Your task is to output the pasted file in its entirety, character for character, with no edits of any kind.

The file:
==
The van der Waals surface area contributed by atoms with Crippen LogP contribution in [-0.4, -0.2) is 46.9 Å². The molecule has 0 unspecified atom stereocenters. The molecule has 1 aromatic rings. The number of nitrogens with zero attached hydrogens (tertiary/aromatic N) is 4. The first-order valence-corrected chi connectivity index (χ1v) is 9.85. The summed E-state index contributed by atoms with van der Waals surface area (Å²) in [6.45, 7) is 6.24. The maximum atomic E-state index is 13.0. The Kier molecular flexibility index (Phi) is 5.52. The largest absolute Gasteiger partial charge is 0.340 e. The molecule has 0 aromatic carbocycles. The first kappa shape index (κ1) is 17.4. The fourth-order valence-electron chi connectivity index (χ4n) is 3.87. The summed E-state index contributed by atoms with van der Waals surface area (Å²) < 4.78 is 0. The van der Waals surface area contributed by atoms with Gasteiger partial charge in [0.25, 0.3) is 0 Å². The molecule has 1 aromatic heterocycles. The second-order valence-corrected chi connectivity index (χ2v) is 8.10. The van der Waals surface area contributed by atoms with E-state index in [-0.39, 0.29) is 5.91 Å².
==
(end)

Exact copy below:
The van der Waals surface area contributed by atoms with Crippen LogP contribution in [-0.4, -0.2) is 46.9 Å². The molecule has 0 unspecified atom stereocenters. The molecule has 1 aromatic rings. The number of nitrogens with zero attached hydrogens (tertiary/aromatic N) is 4. The first-order valence-corrected chi connectivity index (χ1v) is 9.85. The summed E-state index contributed by atoms with van der Waals surface area (Å²) in [6.45, 7) is 6.24. The maximum atomic E-state index is 13.0. The Kier molecular flexibility index (Phi) is 5.52. The largest absolute Gasteiger partial charge is 0.340 e. The molecule has 0 aromatic carbocycles. The first kappa shape index (κ1) is 17.4. The fourth-order valence-electron chi connectivity index (χ4n) is 3.87. The summed E-state index contributed by atoms with van der Waals surface area (Å²) < 4.78 is 0. The van der Waals surface area contributed by atoms with Gasteiger partial charge in [0.25, 0.3) is 0 Å². The molecule has 1 aromatic heterocycles. The second-order valence-corrected chi connectivity index (χ2v) is 8.10. The van der Waals surface area contributed by atoms with E-state index in [-0.39, 0.29) is 5.91 Å².